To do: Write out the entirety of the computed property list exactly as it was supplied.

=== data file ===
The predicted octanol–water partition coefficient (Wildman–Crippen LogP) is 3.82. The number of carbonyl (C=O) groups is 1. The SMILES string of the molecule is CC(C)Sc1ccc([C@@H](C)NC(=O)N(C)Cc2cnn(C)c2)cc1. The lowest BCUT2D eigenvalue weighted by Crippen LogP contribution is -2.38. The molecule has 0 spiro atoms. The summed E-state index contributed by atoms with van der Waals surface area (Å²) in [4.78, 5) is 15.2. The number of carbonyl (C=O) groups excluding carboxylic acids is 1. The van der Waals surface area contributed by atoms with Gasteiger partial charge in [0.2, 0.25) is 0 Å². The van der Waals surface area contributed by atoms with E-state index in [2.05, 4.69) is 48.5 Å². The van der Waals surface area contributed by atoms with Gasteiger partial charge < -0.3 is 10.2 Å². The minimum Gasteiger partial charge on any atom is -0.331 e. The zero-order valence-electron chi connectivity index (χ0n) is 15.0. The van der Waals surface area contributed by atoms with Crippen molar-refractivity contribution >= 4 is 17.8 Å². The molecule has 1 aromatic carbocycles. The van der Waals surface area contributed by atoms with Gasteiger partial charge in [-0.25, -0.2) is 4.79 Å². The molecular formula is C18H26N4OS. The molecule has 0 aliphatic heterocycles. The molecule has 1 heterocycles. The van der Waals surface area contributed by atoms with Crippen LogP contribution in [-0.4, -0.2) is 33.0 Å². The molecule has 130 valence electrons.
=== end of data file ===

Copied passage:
The predicted octanol–water partition coefficient (Wildman–Crippen LogP) is 3.82. The number of carbonyl (C=O) groups is 1. The SMILES string of the molecule is CC(C)Sc1ccc([C@@H](C)NC(=O)N(C)Cc2cnn(C)c2)cc1. The lowest BCUT2D eigenvalue weighted by Crippen LogP contribution is -2.38. The molecule has 0 spiro atoms. The summed E-state index contributed by atoms with van der Waals surface area (Å²) in [4.78, 5) is 15.2. The number of carbonyl (C=O) groups excluding carboxylic acids is 1. The van der Waals surface area contributed by atoms with Gasteiger partial charge in [0.2, 0.25) is 0 Å². The van der Waals surface area contributed by atoms with E-state index in [2.05, 4.69) is 48.5 Å². The van der Waals surface area contributed by atoms with Gasteiger partial charge < -0.3 is 10.2 Å². The minimum Gasteiger partial charge on any atom is -0.331 e. The zero-order valence-electron chi connectivity index (χ0n) is 15.0. The van der Waals surface area contributed by atoms with Crippen molar-refractivity contribution >= 4 is 17.8 Å². The molecule has 1 aromatic carbocycles. The van der Waals surface area contributed by atoms with Gasteiger partial charge in [-0.25, -0.2) is 4.79 Å². The molecular formula is C18H26N4OS. The molecule has 0 aliphatic heterocycles. The molecule has 1 heterocycles. The van der Waals surface area contributed by atoms with Crippen LogP contribution in [-0.4, -0.2) is 33.0 Å². The molecule has 130 valence electrons.